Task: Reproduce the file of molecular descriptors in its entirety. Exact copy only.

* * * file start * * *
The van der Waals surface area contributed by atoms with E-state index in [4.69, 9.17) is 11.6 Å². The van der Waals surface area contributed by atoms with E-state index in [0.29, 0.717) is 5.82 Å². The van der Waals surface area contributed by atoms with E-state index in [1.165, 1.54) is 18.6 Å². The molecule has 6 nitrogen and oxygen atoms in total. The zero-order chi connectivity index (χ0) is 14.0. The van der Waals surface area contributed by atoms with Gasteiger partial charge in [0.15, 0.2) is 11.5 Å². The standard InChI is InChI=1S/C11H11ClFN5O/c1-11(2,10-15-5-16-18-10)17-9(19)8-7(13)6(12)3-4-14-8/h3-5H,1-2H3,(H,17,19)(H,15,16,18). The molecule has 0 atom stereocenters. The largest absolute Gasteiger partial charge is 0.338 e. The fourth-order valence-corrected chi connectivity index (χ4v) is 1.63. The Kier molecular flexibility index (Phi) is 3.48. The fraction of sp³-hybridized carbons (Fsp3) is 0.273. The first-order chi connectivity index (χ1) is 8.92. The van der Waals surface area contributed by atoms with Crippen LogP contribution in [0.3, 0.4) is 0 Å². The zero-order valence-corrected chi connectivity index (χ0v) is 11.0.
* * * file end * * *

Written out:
The van der Waals surface area contributed by atoms with E-state index in [4.69, 9.17) is 11.6 Å². The van der Waals surface area contributed by atoms with E-state index in [0.29, 0.717) is 5.82 Å². The van der Waals surface area contributed by atoms with E-state index in [1.165, 1.54) is 18.6 Å². The molecule has 6 nitrogen and oxygen atoms in total. The zero-order chi connectivity index (χ0) is 14.0. The van der Waals surface area contributed by atoms with Gasteiger partial charge in [0.15, 0.2) is 11.5 Å². The standard InChI is InChI=1S/C11H11ClFN5O/c1-11(2,10-15-5-16-18-10)17-9(19)8-7(13)6(12)3-4-14-8/h3-5H,1-2H3,(H,17,19)(H,15,16,18). The molecule has 0 atom stereocenters. The largest absolute Gasteiger partial charge is 0.338 e. The fourth-order valence-corrected chi connectivity index (χ4v) is 1.63. The Kier molecular flexibility index (Phi) is 3.48. The fraction of sp³-hybridized carbons (Fsp3) is 0.273. The first-order chi connectivity index (χ1) is 8.92. The van der Waals surface area contributed by atoms with Crippen LogP contribution in [0.3, 0.4) is 0 Å². The zero-order valence-corrected chi connectivity index (χ0v) is 11.0.